In the last three years, Europe has erected border fences, closed ports, and paid Libya to warehouse migrants. While stemming migration to Europe, these policies have had dark consequences for migrants. Africans fleeing war and poverty are taking escape routes that subject them to kidnapping, sexual abuse, squalor, and raging civil wars. They cross war-torn Yemen on foot to get to Saudi Arabia and are herded into camps in Libya, where more than 50 died in a recent airstrike. In Libya, migrants have become “a money factory” for the Libyan Coast Guard, aid workers, and criminal gangs. The U.S. has followed Europe's lead, outsourcing asylum-seekers to Latin America, where along the US-Mexico border migrants are living in limbo, unable to go home or to move forward.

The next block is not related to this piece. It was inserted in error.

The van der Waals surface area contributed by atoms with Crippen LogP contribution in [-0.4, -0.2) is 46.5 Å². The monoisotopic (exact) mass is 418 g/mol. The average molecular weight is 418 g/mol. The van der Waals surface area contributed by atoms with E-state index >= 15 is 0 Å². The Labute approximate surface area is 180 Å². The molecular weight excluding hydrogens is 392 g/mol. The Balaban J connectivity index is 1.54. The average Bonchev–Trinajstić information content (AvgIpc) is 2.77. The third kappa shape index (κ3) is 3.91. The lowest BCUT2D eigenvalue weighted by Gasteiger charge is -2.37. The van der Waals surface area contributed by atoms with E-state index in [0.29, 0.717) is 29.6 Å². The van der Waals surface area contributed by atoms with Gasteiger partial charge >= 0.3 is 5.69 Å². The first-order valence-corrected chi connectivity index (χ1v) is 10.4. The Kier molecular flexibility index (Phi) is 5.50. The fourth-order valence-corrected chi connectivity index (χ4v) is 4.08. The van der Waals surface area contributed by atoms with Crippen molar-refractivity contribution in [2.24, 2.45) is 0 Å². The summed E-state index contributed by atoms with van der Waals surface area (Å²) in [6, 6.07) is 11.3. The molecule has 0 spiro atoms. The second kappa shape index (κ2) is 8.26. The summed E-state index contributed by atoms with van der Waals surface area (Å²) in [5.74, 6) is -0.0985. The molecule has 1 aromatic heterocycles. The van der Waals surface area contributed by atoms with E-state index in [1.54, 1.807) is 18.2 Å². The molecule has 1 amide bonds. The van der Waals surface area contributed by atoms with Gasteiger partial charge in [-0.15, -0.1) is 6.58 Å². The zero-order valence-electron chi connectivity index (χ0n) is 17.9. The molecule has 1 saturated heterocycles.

An Associated Press investigation found that the misery of migrants in Libya has spawned a thriving and highly lucrative web of businesses funded in part by the EU and enabled by the United Nations.
The misery of migrants in Libya has spawned a thriving and highly lucrative business, in part funded by the EU and enabled by the United Nations, an Associated Press investigation has found.
Honduran migrants are being denied asylum to the United States and face increasingly violent gangs in their home country.
The facility is jam-packed with nearly 1,200 migrants, including hundreds who fled from abuse at other detention centers in hopes of sanctuary.
In Juarez, a cobbled-together community of migrants is trapped by U.S. policies in an immigration purgatory. Associated Press reporters Tim Sullivan and Cedar Attanasio spent a week in their world.